Do you understand the significance of this event? God didn’t walk through the dead animals alongside Abram, the 2nd party in this agreement. He walked through the animals himself in the form of a firepot and a torch. This is AMAZING! God basically said, “I will be the sole Guarantor that this promise I have made will be fulfilled. Abram, you can’t ruin this. I initiated it, I planned it, and I WILL see it through to completion.”
As we would expect, 25 years after God first appeared to Abram and promised he would be made into a great nation, after Abram had doubted God from time to time, after he had tried to fulfill the promise himself by sleeping with his servant, God fulfilled the promise of a son. At 100 years old, with his wife Sarah who was 90, he had a son, Isaac – a son of the promise.
Covenant Extends Beyond Abraham and the Promised Land
The covenant isn’t limited to the birth of Isaac. And it isn’t limited to the Israelites entering into the Promised Land God had promised to Abram’s family. And a really important thing for us to understand today is that this covenant isn’t limited to Abraham’s physical family, the Jews, and their stake in the East Bank, a minute portion of the Promised Land described in Genesis 15.
As this Covenant is part of the series, “The Big Story of God” we have to understand the breadth of this covenant which extends to us still today. Remember, this covenant was initiated by God and is tied to belief in the promises of God. Genesis 15 is one of the most often quoted chapters of the Old Testament from the writers of the New Testament. Looking back, the Apostles recognized that the promise God made with Abraham was not replaced with a new promise made through Jesus Christ. It was being fulfilled and brought to completion in Jesus Christ. It is through our belief in Jesus Christ that each one of us are credited as righteous, just like Abram.
That’s why Paul wrote in Romans 4:23-24
The words “it was credited to him” were written not for him alone, but also for us, to whom God will credit righteousness—for us who believe in God who raised Jesus our Lord from the dead.
This is why God’s first promise to Abram also said, “And all the peoples on earth will be blessed through you.” This blessing for God to make a great nation through Abraham extends to everyone with faith like Abraham. Again, Paul describes in Romans 11 that the family of God is like a tree and the natural born descendants of Abraham are like branches that have been broken off because of unbelief – they didn’t share the faith of their father Abraham. And likewise, those of us who are not the physical offspring of Abraham, through our faith, are grafted into the tree just like a natural family member. In this way, the promise of blessing made to Abraham always has been and always will be available to every person on this earth.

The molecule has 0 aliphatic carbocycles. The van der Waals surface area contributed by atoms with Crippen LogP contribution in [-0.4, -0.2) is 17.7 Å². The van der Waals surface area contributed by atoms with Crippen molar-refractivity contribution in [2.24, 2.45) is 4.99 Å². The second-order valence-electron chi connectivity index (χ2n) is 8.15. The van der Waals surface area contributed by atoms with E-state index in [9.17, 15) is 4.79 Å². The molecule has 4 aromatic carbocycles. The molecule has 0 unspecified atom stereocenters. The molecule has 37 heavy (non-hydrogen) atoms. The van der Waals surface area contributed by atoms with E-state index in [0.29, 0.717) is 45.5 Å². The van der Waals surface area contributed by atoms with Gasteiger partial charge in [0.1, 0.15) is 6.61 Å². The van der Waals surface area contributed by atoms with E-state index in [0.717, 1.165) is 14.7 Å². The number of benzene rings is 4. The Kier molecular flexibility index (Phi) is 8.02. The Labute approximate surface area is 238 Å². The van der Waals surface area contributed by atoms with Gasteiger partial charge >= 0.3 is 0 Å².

It’s God’s Story, and he wrote one in which everybody is invited to be a part of his blessing.
Today, my challenge to you is to put your trust in God. I know sometimes you have doubts. Sometimes you wonder if all your spiritual experiences are just the result of too much hope. You wonder if all your time spent at church might be better spent doing something else. You wonder if the God you put your trust in will follow through on what you believe about Him.
Let me tell you, the God who I believe in, the Creator God, the star of the Bible, the God who initiated a plan to restore all humanity to himself, the God who has personally guaranteed to fulfill his plan of reconciliation, that God is worthy your trust. The blessings he spoke of to Abraham so long ago are so much grander than we could ever imagine.
I can’t wait to experience the fullness of those blessings, to one day sit with everyone who is part of the great nation that began with Abraham and to find perfect rest in the final Promised Land, the new heavens and the new earth. To God be the Glory!